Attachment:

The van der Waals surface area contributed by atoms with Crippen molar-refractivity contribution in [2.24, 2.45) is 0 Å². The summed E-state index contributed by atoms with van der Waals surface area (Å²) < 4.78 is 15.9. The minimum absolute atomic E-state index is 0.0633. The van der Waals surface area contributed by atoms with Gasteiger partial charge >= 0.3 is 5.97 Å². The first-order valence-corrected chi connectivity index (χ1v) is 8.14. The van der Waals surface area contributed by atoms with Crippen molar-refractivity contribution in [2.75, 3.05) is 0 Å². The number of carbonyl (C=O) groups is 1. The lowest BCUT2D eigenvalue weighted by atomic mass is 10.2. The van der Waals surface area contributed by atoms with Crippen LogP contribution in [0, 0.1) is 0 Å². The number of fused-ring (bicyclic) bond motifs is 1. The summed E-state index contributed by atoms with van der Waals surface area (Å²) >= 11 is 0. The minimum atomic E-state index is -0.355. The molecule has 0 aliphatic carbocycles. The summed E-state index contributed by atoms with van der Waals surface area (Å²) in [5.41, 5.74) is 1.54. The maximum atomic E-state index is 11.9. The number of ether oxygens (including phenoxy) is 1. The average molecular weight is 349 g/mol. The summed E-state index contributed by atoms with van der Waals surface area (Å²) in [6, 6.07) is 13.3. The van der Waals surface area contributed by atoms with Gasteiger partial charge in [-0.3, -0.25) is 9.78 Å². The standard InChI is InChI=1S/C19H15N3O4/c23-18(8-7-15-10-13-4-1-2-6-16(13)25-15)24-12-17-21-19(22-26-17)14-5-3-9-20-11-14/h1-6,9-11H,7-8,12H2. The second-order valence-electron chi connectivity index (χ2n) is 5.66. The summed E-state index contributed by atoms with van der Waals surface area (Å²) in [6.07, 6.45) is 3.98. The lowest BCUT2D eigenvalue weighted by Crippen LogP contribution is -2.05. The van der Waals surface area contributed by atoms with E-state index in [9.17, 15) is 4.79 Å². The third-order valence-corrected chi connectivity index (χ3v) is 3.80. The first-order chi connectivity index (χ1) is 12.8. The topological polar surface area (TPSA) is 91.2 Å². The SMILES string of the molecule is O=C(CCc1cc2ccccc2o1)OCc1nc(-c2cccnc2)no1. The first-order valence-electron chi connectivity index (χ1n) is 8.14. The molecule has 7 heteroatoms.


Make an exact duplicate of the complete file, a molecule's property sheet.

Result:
The van der Waals surface area contributed by atoms with Crippen molar-refractivity contribution in [2.24, 2.45) is 0 Å². The summed E-state index contributed by atoms with van der Waals surface area (Å²) < 4.78 is 15.9. The minimum absolute atomic E-state index is 0.0633. The van der Waals surface area contributed by atoms with Gasteiger partial charge >= 0.3 is 5.97 Å². The first-order valence-corrected chi connectivity index (χ1v) is 8.14. The van der Waals surface area contributed by atoms with Crippen molar-refractivity contribution in [2.75, 3.05) is 0 Å². The number of carbonyl (C=O) groups is 1. The lowest BCUT2D eigenvalue weighted by atomic mass is 10.2. The van der Waals surface area contributed by atoms with Crippen LogP contribution in [0, 0.1) is 0 Å². The number of fused-ring (bicyclic) bond motifs is 1. The summed E-state index contributed by atoms with van der Waals surface area (Å²) >= 11 is 0. The minimum atomic E-state index is -0.355. The molecule has 0 aliphatic carbocycles. The summed E-state index contributed by atoms with van der Waals surface area (Å²) in [5.41, 5.74) is 1.54. The maximum atomic E-state index is 11.9. The number of ether oxygens (including phenoxy) is 1. The average molecular weight is 349 g/mol. The summed E-state index contributed by atoms with van der Waals surface area (Å²) in [6, 6.07) is 13.3. The van der Waals surface area contributed by atoms with Gasteiger partial charge in [-0.3, -0.25) is 9.78 Å². The standard InChI is InChI=1S/C19H15N3O4/c23-18(8-7-15-10-13-4-1-2-6-16(13)25-15)24-12-17-21-19(22-26-17)14-5-3-9-20-11-14/h1-6,9-11H,7-8,12H2. The second-order valence-electron chi connectivity index (χ2n) is 5.66. The summed E-state index contributed by atoms with van der Waals surface area (Å²) in [6.07, 6.45) is 3.98. The lowest BCUT2D eigenvalue weighted by Crippen LogP contribution is -2.05. The van der Waals surface area contributed by atoms with E-state index in [9.17, 15) is 4.79 Å². The third-order valence-corrected chi connectivity index (χ3v) is 3.80. The first-order chi connectivity index (χ1) is 12.8. The topological polar surface area (TPSA) is 91.2 Å². The SMILES string of the molecule is O=C(CCc1cc2ccccc2o1)OCc1nc(-c2cccnc2)no1. The first-order valence-electron chi connectivity index (χ1n) is 8.14. The molecule has 7 heteroatoms.